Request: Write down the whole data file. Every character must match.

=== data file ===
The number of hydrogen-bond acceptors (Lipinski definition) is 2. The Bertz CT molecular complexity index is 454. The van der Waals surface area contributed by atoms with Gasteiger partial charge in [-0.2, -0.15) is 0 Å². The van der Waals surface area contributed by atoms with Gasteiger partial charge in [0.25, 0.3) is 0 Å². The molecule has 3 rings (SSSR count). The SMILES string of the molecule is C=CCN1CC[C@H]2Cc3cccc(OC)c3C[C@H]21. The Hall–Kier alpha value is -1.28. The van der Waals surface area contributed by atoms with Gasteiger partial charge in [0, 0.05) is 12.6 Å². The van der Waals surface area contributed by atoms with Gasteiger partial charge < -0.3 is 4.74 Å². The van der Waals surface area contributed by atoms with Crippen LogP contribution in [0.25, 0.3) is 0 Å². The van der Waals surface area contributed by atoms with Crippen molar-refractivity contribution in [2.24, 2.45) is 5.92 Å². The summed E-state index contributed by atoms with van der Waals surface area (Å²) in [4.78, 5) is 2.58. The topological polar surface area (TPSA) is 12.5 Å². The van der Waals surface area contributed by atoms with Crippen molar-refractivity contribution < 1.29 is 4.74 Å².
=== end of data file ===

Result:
The number of hydrogen-bond acceptors (Lipinski definition) is 2. The Bertz CT molecular complexity index is 454. The van der Waals surface area contributed by atoms with Gasteiger partial charge in [-0.2, -0.15) is 0 Å². The van der Waals surface area contributed by atoms with Gasteiger partial charge in [0.25, 0.3) is 0 Å². The molecule has 3 rings (SSSR count). The SMILES string of the molecule is C=CCN1CC[C@H]2Cc3cccc(OC)c3C[C@H]21. The Hall–Kier alpha value is -1.28. The van der Waals surface area contributed by atoms with Gasteiger partial charge in [0, 0.05) is 12.6 Å². The van der Waals surface area contributed by atoms with Gasteiger partial charge < -0.3 is 4.74 Å². The van der Waals surface area contributed by atoms with Crippen LogP contribution in [0.25, 0.3) is 0 Å². The van der Waals surface area contributed by atoms with Crippen molar-refractivity contribution in [2.24, 2.45) is 5.92 Å². The summed E-state index contributed by atoms with van der Waals surface area (Å²) in [4.78, 5) is 2.58. The topological polar surface area (TPSA) is 12.5 Å². The van der Waals surface area contributed by atoms with Crippen molar-refractivity contribution < 1.29 is 4.74 Å².